Gillian Kane and Adedayo Akingbade, both of Queen’s University Belfast, gave the first two presentations of our second panel, which looked at the question ‘What Can the Law Do for “Trafficked Persons”?’ Gillian’s paper, ‘Preventing and Tackling Human Trafficking Among Refugees and Asylum Seekers: A Role for International and Regional Refugee Law?’ proffered the argument that international and regional law, though not designed with trafficking in mind, could play a positive role in trafficking situations among those with enduring vulnerabilities. Next, Adedayo argued that due diligence offers a specialised standard that requires states to disengage from the securitisation of migration in their approach towards victims of sex trafficking. Athanasia Petropoulou of the National and Kapodistrian University of Athens discussed ‘Human Trafficking and Positive Obligations: Developments and Challenges for the European Court of Human Rights’, considering challenges the Court faces in the light of the migration and asylum crisis in Europe. She argued that greater clarity was needed around key terms, in order to improve legislative and operational measures. Finally for this panel, John Trajer, of the European University Institute, presented on ‘Tracing the Interaction Between Social Rights and Lawful Residence for Victims of Trafficking: Examples from Recent UK Case Law’. John discussed the tension between victim entitlements to support and the exercising of immigration powers, and explored ways in which European anti-trafficking instruments have been interpreted by UK courts, in which the social rights of victims have been recognised, enabling the regularisation of their stay.
The second day of the symposium featured our third panel, on ‘Perceptions of “Trafficked Persons”’. We began with Joshua Findlay, from the University of Salford, whose paper, ‘Who Wants Government Support? The Outworking of the ECAT on the Ground’, raised questions on the utility of EU and UN legislation, by discussing the distortion of such legislation in the way state systems outworked ‘trafficking support’ through frontline workers. Danielle Gallagher of Ulster University then presented on ‘The “Act” of Knowledge Production: A Proposal for Ethical and Experiential Research with Trafficked Persons’. Danielle contemplated academic ethics and proposed a new method of working with survivors and gatekeepers, to explore both initial harms and experiences of the criminal justice system. She argued for a rethinking of traditional research models in favour of a more collaborative, creative methodology. Finally Dr Laura Foley of Queen Mary, University of London, shared: ‘“An Obsession with Trafficking”: Analysing Trafficking Discourses and Policies in Malaysia’. Laura unpacked how trafficking narratives in Malaysia, and their representations of female migration, can drive restrictive laws and policies which increase the precarity of migrating women. The focus on ‘rogue’ actors rather than state actions in trafficking constructions was another recurring theme of the symposium.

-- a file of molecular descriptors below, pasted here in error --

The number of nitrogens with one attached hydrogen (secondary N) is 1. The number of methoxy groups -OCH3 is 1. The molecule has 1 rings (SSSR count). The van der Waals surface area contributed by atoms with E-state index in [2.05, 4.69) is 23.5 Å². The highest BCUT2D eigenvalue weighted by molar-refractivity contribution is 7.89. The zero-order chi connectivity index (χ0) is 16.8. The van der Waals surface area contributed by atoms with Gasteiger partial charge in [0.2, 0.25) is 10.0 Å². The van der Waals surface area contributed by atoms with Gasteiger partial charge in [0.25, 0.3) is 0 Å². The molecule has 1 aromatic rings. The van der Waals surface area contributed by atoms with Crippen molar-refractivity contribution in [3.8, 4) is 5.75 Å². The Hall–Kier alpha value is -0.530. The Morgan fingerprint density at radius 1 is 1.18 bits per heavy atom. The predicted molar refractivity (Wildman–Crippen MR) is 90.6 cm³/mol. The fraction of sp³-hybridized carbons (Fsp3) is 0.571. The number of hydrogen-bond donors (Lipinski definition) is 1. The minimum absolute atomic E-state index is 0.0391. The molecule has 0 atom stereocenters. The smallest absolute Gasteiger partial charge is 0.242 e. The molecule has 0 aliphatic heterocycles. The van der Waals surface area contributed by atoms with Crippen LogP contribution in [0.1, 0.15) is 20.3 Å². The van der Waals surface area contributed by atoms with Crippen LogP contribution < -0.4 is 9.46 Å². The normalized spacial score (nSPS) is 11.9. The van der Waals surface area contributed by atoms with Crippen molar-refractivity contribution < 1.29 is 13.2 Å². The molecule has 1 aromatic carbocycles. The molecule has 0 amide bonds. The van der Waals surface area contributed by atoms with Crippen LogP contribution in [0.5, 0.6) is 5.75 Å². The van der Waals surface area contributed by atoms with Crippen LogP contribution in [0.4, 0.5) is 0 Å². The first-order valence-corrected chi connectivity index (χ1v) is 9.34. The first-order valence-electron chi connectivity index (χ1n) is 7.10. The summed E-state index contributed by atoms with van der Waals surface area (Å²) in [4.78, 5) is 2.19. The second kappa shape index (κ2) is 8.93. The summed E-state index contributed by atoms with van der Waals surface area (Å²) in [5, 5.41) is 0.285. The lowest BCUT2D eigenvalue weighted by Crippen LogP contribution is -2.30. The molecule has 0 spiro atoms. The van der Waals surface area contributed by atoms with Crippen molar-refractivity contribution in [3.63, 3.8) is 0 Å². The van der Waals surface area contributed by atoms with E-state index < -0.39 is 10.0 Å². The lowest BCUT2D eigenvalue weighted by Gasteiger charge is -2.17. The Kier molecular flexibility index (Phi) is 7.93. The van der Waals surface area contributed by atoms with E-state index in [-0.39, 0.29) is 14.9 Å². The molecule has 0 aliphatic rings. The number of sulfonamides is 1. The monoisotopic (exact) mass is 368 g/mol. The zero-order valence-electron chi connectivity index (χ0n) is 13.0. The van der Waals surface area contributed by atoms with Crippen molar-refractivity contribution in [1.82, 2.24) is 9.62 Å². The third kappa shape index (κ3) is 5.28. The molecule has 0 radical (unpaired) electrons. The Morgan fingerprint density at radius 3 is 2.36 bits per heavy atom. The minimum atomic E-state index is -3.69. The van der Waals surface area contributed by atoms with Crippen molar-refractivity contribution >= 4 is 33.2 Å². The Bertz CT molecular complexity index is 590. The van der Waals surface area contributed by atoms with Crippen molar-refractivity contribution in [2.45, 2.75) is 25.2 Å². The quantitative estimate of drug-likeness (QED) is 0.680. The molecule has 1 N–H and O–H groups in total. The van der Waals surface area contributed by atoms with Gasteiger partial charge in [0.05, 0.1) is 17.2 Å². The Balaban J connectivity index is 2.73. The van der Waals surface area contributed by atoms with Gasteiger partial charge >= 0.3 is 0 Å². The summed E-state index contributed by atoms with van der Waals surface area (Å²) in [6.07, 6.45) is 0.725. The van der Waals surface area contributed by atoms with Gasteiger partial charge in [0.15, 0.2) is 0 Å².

The keynote addresses were given by Professor Elspeth Guild (Queen Mary, University of London) and Professor Siobhán Mullally (UN Special Rapporteur on Trafficking in Persons Especially Women and Children, NUI Galway), as well as Dr Rosemary Broad (University of Manchester) on the first and second day of the symposium, respectively.
Human Trafficking and the impact of Covid-19 – Professor Elspeth Guild
Professor Guild’s keynote questioned whether the challenges occasioned by Covid-19 in trafficking are new or old. In addressing this question, she considered the challenges identified by international and regional organisations with a European focus, namely, the Organization for Security and Co-operation in Europe (OSCE), the Inter-Agency Coordination Group against Trafficking in Persons (ICAT) and the United Nations High Commissioner for Refugees (UNHCR). These organisations found that Covid-19 had increased the already existing violence in systems of exploitation. State resources have been stretched, diverted, and victims have less access to useful resources and assistance. Victims have become more vulnerable; there has been an increase in online recruitment and additional barriers to law enforcement and authorities’ cooperation and coordination. She further identified future research issues worthy of consideration in the discourse. They include problems associated with trafficking in an online world, particularly in the reality of Covid-19. In such situations, where are the new borders? Can the ECAT and the Palermo Protocol provide standards which will apply without border crossings which can be used to identify and assist victims of trafficking?
Human Trafficking: New Directions in research and critique – Professor Siobhán Mullally